Wij gebruiken een aantal cookies om u de best mogelijke browser ervaring te bieden. Door deze website te blijven gebruiken, gaat u akkoord met ons gebruik van cookies. U kunt hier meer leren over ons cookie-beleid of door op de link te klikken onderaan iedere pagina van onze website.
M&A activity lifts miners
Price action on the FTSE 100 today would have been a lot uglier were it not for some fortuitous M&A news among the miners. The sector, perhaps one of the handiest gauges of global economic expectations, has seen several false dawns with the summer slump being the ugliest, but the prospect of a flurry of deal-making would be just the ticket to draw attention away from the ongoing decline in commodity prices.
Glencore’s move is particularly brave given the apparent shift to divestment of non-core activities that has been a trend among big miners, but it is a typically gutsy move from a firm that has a reputation for standing out from the pack.
Meanwhile airlines and other travel firms have been aggressively sold on fears that Ebola concerns will lead to a round of travel restrictions, with BA parent IAG and cruise line firm Carnival both shedding 6%.
US markets await Fed speeches
It was another shaky start in US indices, which are not immune to the growth fears stalking equity markets, and it still looks like this is a market flailing for direction.
Fortunately earnings season is just around the corner, with a robust update for Alcoa ideal for assuaging concerns that the world’s economy is struggling for growth.
Federal Reserve speeches later on today will make for a choppy session on Wall Street but it is tomorrow’s Fed minutes that will be keenly watched. The doves are still in the ascendant on the committee, but any sign that they are looking to compromise in coming meetings by amending the language of the statement could see stocks slip back once more.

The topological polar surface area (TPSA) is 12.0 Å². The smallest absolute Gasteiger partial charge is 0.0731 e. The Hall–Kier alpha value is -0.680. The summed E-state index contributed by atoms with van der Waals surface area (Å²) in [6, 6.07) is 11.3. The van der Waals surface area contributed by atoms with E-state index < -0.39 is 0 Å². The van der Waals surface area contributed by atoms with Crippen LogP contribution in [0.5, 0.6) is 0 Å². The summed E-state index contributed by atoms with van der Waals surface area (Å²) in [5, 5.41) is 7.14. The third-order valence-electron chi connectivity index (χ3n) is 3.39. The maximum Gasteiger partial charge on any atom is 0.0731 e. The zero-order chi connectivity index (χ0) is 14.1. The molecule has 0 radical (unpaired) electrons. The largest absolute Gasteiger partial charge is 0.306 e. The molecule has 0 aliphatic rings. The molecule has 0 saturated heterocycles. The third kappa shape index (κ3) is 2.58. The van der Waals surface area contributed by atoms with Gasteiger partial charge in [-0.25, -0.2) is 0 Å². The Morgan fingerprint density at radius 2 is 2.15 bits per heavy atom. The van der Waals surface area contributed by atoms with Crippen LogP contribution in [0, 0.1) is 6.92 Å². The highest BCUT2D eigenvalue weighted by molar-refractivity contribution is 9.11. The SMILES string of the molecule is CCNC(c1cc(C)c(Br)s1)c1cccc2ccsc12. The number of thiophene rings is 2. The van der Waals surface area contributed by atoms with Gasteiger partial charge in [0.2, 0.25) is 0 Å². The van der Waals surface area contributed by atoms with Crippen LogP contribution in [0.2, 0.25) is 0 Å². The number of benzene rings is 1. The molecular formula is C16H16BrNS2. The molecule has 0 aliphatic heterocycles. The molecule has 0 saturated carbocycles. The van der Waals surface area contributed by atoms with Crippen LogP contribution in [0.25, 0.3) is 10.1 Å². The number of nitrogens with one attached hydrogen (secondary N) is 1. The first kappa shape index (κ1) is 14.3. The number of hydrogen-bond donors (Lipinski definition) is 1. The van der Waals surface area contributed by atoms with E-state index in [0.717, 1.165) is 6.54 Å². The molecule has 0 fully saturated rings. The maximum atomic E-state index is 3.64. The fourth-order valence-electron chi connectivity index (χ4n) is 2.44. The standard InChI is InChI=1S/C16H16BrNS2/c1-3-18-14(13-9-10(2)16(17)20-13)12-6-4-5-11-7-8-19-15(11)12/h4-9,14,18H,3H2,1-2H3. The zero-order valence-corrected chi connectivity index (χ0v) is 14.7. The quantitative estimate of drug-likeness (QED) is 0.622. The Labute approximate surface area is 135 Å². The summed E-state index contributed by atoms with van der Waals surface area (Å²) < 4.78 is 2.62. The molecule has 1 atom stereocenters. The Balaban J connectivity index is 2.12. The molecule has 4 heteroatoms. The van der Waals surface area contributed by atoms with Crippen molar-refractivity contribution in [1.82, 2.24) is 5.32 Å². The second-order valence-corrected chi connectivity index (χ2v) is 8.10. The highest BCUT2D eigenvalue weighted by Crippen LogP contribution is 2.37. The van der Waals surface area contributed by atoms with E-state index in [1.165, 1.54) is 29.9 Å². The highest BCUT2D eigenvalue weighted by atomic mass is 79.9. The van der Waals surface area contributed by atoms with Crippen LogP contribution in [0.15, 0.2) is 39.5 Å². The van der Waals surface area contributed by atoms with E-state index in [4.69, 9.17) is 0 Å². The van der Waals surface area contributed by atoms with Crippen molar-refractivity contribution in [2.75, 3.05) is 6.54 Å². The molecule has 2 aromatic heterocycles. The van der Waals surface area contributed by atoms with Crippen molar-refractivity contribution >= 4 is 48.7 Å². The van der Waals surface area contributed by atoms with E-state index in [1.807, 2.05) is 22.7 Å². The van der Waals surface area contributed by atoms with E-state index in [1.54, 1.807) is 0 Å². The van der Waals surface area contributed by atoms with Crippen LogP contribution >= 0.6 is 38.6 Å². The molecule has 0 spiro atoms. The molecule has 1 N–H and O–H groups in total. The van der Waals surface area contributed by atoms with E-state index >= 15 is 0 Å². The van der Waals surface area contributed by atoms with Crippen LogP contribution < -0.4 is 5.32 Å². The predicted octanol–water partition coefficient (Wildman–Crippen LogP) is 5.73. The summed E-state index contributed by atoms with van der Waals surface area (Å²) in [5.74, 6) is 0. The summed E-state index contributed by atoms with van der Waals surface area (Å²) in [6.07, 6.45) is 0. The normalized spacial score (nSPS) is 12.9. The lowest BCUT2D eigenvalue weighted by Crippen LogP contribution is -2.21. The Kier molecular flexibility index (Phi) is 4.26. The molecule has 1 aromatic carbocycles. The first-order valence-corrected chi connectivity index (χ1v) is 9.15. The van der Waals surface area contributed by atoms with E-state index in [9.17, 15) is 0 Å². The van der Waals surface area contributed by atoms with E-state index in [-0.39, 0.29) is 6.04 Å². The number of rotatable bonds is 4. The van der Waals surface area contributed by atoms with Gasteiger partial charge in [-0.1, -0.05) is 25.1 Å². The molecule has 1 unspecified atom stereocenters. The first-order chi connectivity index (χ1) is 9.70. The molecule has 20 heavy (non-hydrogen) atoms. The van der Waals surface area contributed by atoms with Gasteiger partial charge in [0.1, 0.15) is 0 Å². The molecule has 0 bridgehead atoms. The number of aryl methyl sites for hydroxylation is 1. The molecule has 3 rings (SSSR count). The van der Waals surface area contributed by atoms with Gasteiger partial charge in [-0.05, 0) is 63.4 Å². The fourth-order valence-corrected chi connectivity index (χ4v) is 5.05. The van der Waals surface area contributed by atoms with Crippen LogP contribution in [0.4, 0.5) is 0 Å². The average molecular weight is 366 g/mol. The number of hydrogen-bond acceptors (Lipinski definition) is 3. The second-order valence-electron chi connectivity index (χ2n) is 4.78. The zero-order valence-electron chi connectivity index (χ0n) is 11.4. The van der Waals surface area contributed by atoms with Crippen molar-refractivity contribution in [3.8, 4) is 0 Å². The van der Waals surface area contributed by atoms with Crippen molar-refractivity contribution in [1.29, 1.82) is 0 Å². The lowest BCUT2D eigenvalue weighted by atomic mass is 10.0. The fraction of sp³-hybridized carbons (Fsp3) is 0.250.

Gold's slump continues
Gold and silver prices rallied in the morning but the slump resumed later on despite continued losses on equity markets. Gold might be a safe haven in times of turmoil, but with yields at a premium investors are switching to the usual suspects, the dollar and US Treasuries.
Gold advocates have been bravely increasing positions but the precious metals sector is not immune from the turmoil in other commodities. The dollar is still king, and commodity bulls would be wise not to forget this crucial fact.
Sterling has edge over euro
We haven’t seen two consecutive gains for GBP/USD in over two weeks, but today’s move still resembles a bounce from oversold conditions rather than the beginning of something more sustained.
In the dubious beauty parade of economic data, sterling still has the edge over the euro, helped by that dire set of German factory orders this morning, but overall the dollar still commands attention. A rally to $1.62 is still going to attract sellers in GBP/USD, while EUR/USD’s inability to push meaningfully through yesterday’s highs sends a signal that more downside is on its way.